Do you understand the importance of data-driven marketing? Do you have a surefire way to track leads to see where they originated? Do you know how to motivate your team with OKRs? Andrea Kayal—the Chief Marketing Officer at Electric—joins this episode of Content Callout to share her marketing tactics. On top of all of the marketing genius that she shares, Andrea also lays out how she uses the concept of Radical Candor to bring out the best in her team. Don’t miss this tactical episode!
You will want to hear this episode if you are interested in…
- [2:21] Bizible: A technology Andrea can’t live without
- [4:44] Tracking marketing leads: both fascinating and difficult
- [6:26] Why do you need to know where your leads originated?
- [8:47] WHY Electric is exploding in the IT space
- [11:28] Measure marketing and sales forecasts separately
- [12:34] Why testing is SO important in marketing
- [14:10] The importance of ‘Objectives and Key Results’ (OKRs)
- [17:15] Why Andrea embraces the ‘Radical Candor’ philosophy
- [19:46] How to deal with Wallflowers and challengers
- [21:14] Create goals with Radical Candor as the backstop
- [22:38] How to connect with Andrea Kayal
Tracking marketing leads is fascinating—and difficult
Andrea believes the easiest way to track a marketing qualified lead back to an original piece of content that someone interacted with is by using Bizible. Every time Andrea’s team sends out an email marketing campaign, they track it using Bizible. It allows them to see whether or not the email was the last touch before a customer converted into an opportunity.
At Electric, Andrea has tracking limited to a 45-day window of time. So if a sales rep has not touched the lead in 45 days, then marketing is given the credit for originating that lead. Andrea notes that if they find a lead that comes inbound to the website—but a rep has been touching it in under 45 days—marketing cannot take credit for that as originated by them, even though it came in through the website.
Why it’s important to KNOW where your leads originated
Andrea emphasizes that without good marketing ops it’s challenging to know what works and what doesn’t. Andrea takes a conservative view of attribution reporting by just looking at first-touch. She notes there are plenty of other ways in which you can attribute pipeline traffic or bookings back to things you’re doing: there’s organic search (and content), there’s paid search, there’s PR, there’s affiliate marketing—there’s probably a dozen channels that you can think to drive money into the business.
But which of those originated the lead? Andrea share’s a hypothetical: let’s say we drove a lead in through Inside.com. Someone saw their ad and came in as a new lead. Andrea hopes that through the other things they do to nurture a lead, that over time they become more invested in Electric. But what Andrea REALLY cares about is what lead they invested in that drove them to Electric. That’s why attribution reporting is so important. With Bizible, you can toggle and see all of the ways a lead can touch your business.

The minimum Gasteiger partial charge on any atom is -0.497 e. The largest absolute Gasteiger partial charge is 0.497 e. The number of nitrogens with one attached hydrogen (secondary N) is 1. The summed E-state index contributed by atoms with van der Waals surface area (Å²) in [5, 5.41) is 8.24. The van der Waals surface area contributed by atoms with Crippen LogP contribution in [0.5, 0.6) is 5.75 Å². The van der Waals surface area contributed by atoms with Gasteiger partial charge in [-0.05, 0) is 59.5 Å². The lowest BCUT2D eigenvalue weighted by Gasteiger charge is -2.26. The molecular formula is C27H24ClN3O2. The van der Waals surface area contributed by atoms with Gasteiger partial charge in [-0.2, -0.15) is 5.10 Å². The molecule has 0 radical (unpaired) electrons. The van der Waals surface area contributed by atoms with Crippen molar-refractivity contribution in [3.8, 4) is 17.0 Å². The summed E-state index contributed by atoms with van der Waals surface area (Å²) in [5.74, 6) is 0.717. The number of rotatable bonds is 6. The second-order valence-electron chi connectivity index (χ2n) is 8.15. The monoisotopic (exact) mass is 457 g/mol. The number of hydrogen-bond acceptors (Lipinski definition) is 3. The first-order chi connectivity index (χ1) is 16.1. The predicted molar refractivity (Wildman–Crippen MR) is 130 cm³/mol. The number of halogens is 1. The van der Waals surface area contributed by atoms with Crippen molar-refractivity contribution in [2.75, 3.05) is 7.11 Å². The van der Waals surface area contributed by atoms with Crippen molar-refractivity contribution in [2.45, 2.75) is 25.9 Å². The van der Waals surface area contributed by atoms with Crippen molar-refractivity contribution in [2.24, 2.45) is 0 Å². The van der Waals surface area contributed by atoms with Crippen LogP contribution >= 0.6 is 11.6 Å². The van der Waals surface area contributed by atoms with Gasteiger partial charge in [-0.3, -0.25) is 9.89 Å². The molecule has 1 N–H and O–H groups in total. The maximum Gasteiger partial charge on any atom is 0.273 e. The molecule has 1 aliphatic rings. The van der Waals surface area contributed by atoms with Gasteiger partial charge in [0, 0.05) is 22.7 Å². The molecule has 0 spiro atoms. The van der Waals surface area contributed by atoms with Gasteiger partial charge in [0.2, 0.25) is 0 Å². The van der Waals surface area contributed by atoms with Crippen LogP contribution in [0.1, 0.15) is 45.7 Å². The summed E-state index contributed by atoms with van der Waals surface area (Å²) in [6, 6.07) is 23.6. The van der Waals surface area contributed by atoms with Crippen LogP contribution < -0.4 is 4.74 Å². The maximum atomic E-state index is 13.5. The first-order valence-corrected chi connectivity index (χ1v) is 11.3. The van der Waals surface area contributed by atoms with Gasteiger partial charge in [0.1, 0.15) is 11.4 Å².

Origination can also drive the way a lead is nurtured. Keep listening to hear Andrea’s thoughts on the topic.
Why Electric is exploding in the IT space
Outsourced IT support isn’t a new concept—certainly one where explosive growth isn’t expected—so how is Electric doing so well? Andrea points out that IT support is a known problem that businesses need to solve. Electric solves it differently—and does it for half the cost. They have an innovative way of showing IT managers how borked—or not borked—their IT environment is by deploying sets of standard policies and procedures.
Andrea emphasizes that you need to join painkillers. You need to join companies that are solving a problem that is very painful for the buyer—and Electric is one of those companies. You don’t want to be vitamins. Andrea states: “I’ve worked at vitamins. Vitamins are hard because you not only have to tell people that this is a problem, you also need to be like, ‘Oh, and this is a solution for us.’” It’s far harder to sell someone on your solution when they weren’t aware there was a problem.
So she emphasizes that you must vet the product market before you join a company: “The best sales and marketing teams on the planet can’t do anything about a crappy product that nobody wants.” People know IT support is a problem. So Andrea can easily say, “Solve it this way, it’s cheaper.”
Why marketing and sales forecasts need to be measured separately
Every month Andrea’s team looks at where they’re aiming investments and forecasting how many leads originated with marketing. She emphasizes that you have to know which channels are working and have the analytics to show it. You also have to know the differences between marketing originated and influenced. Was marketing the reason this person found us? Or are you doing other things to help the sales organization?
The way that marketing generates demand is different than the way sales generate demand. In sales, you make cold calls, send emails, and make social sales. If you’re going to set two meetings a day, one’s going to go to pipeline and one’s going to close in the month. It’s a math problem where you have to find creative ways of breaking in. With marketing, you’re testing a host of different influences. Andrea spends 50% of their budget testing things, and the other 50% on known meeting producers.
Why are OKRs and KPIs so important? How does Andrea use “Radical Candor” with her marketing team? How can setting goals positively impact your team? Listen to the whole episode of Content Callout for Andrea’s unique take on marketing.
Resources & People Mentioned
Connect with Andrea Kayal
Connect With the Content Callout Team